25. IndexedDB API: Now we’ll dive into some JavaScript. Lovely, lovely JavaScript.

  26. It’s beta. Again. This is a reminder. :)

  27. Vendor Prefixes: webkitIndexedDB & moz_indexedDB

  28. Code:

    // Deal with vendor prefixes
    if ( "webkitIndexedDB" in window ) {
      window.indexedDB      = window.webkitIndexedDB;
      window.IDBTransaction = window.webkitIDBTransaction;
      window.IDBKeyRange    = window.webkitIDBKeyRange;
      // ...
    } else if ( "moz_indexedDB" in window ) {
      window.indexedDB = window.moz_indexedDB;
    }
    if ( !window.indexedDB ) {
      // Browser doesn’t support indexedDB, do something
      // clever, and then exit early.
    } 
    
  29. Database Creation

  30. Code:

    var dbRequest = window.indexedDB.open(
      “AddressBook”,        // Database ID
      “All my friends ever” // Database Description
    );
    
    // The result of `open` is _not_ the database.
    // It’s a reference to the request to open
    // the database.  Listen for its `success` and
    // `error` events, and respond appropriately.
    dbRequest.onsuccess = function ( e ) { ... };
    dbRequest.onerror   = function ( e ) { ... };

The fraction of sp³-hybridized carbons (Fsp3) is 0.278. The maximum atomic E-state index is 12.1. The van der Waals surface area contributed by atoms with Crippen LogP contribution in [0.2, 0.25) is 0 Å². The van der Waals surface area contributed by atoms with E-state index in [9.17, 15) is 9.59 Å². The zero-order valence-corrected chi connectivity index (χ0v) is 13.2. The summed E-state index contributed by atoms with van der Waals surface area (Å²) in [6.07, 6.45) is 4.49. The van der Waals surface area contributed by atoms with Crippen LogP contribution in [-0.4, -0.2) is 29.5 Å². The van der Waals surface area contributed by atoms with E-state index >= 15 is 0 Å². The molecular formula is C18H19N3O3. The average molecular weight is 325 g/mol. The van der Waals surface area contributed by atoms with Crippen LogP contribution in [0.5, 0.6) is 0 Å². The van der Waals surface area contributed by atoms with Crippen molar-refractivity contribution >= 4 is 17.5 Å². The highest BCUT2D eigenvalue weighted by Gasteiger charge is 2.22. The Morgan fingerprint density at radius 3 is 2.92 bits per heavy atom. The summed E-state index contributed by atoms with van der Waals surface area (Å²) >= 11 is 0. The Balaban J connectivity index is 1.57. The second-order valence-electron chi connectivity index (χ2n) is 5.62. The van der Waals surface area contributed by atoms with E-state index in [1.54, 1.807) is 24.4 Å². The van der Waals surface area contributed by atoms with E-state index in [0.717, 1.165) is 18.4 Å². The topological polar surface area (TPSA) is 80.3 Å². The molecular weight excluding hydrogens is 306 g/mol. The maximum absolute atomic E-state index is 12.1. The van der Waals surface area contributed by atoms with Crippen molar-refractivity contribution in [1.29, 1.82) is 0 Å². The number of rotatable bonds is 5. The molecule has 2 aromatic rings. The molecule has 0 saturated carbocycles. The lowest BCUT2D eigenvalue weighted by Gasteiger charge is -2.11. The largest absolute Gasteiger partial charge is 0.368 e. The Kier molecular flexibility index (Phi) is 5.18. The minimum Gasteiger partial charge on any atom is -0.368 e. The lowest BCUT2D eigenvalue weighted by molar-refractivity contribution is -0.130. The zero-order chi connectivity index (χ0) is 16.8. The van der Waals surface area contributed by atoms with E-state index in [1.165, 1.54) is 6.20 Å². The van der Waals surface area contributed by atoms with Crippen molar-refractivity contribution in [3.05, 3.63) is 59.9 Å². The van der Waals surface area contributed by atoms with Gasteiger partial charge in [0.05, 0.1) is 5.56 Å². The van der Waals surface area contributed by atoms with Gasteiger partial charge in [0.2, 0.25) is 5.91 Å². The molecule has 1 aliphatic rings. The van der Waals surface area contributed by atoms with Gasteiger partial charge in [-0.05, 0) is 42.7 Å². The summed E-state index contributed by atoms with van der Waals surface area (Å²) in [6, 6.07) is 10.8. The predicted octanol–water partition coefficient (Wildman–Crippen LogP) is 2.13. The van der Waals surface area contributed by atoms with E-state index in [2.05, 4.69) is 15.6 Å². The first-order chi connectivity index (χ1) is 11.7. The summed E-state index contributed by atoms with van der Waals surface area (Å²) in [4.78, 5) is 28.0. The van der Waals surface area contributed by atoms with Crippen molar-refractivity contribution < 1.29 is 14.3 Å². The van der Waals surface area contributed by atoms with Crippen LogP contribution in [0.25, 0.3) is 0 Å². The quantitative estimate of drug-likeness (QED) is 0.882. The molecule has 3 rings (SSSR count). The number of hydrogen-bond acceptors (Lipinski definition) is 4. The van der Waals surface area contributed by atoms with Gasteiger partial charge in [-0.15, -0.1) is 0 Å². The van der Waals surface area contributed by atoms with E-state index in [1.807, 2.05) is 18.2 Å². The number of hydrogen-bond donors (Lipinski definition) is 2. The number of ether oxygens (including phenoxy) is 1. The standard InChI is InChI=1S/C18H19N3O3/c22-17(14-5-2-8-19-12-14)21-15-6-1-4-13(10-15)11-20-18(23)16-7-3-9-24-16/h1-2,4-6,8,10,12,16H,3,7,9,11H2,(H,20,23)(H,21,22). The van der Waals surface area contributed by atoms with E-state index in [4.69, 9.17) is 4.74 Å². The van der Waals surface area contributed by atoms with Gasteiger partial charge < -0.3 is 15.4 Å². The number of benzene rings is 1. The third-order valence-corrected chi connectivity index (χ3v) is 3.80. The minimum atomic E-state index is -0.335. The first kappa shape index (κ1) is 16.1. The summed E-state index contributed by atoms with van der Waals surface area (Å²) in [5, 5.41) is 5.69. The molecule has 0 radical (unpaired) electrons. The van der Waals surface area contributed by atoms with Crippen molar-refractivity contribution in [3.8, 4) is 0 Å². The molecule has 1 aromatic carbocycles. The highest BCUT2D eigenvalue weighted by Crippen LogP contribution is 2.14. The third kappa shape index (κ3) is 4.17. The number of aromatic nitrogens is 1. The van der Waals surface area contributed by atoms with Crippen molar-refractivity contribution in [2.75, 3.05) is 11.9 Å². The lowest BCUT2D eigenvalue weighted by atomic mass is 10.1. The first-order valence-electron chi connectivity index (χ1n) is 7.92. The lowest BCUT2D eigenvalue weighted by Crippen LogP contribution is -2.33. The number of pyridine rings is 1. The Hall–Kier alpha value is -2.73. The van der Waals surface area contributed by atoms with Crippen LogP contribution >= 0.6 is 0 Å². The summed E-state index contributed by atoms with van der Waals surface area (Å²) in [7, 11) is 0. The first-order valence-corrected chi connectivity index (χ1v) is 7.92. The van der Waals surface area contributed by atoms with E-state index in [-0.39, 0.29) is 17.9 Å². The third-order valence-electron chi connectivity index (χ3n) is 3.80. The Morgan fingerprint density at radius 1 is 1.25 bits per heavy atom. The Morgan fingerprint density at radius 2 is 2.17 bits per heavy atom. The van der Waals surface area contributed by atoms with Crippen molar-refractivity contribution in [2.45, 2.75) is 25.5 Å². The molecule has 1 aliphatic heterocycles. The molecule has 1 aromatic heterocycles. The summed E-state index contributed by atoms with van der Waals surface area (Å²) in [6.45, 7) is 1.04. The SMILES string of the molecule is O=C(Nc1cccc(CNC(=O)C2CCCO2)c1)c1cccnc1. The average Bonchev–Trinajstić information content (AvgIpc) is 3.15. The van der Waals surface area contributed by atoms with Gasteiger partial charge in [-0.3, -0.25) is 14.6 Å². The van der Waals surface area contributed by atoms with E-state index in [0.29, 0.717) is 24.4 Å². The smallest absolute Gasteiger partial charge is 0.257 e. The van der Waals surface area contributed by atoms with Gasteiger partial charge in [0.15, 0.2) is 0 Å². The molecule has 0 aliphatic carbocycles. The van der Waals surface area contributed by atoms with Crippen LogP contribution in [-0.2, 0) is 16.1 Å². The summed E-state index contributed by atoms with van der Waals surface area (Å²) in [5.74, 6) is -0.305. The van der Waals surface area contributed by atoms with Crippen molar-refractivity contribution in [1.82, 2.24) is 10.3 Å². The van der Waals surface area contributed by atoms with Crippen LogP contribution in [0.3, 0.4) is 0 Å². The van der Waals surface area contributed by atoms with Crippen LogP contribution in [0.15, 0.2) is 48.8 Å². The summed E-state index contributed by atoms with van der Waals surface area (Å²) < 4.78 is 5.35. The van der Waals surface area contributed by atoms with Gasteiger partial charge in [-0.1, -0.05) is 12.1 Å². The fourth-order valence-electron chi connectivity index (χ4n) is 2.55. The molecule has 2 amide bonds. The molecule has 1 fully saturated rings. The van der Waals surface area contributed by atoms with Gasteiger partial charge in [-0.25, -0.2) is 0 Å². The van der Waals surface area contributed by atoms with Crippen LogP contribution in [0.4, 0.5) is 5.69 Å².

31. Databases are versioned…

  32. Code:

    // The `result` attribute of the `success` event
    // holds the communication channel to the database
    dbRequest.onsuccess = function ( e ) {
      var db = e.result;
      // Bootstrapping: if the user is hitting the page
      // for the first time, she won’t have a database.
      // We can detect this by inspecting the database’s
      // `version` attribute:
      if ( db.version === “” ) {
        // Empty string means the database hasn’t been versioned.
        // Set up the database by creating any necessary
        // Object Stores, and populating them with data
        // for the first run experience.
      } else if ( db.version === “1.0” ) {
        // 1.0 is old!  Let’s make changes!
      } else if ( db.version === “1.1” ) {
        // We’re good to go!
      }
      // ...
    };
    
  33. … and versioning is asychronous.

  34. Code:

    dbRequest.onsuccess = function ( e ) {
    var db = e.result;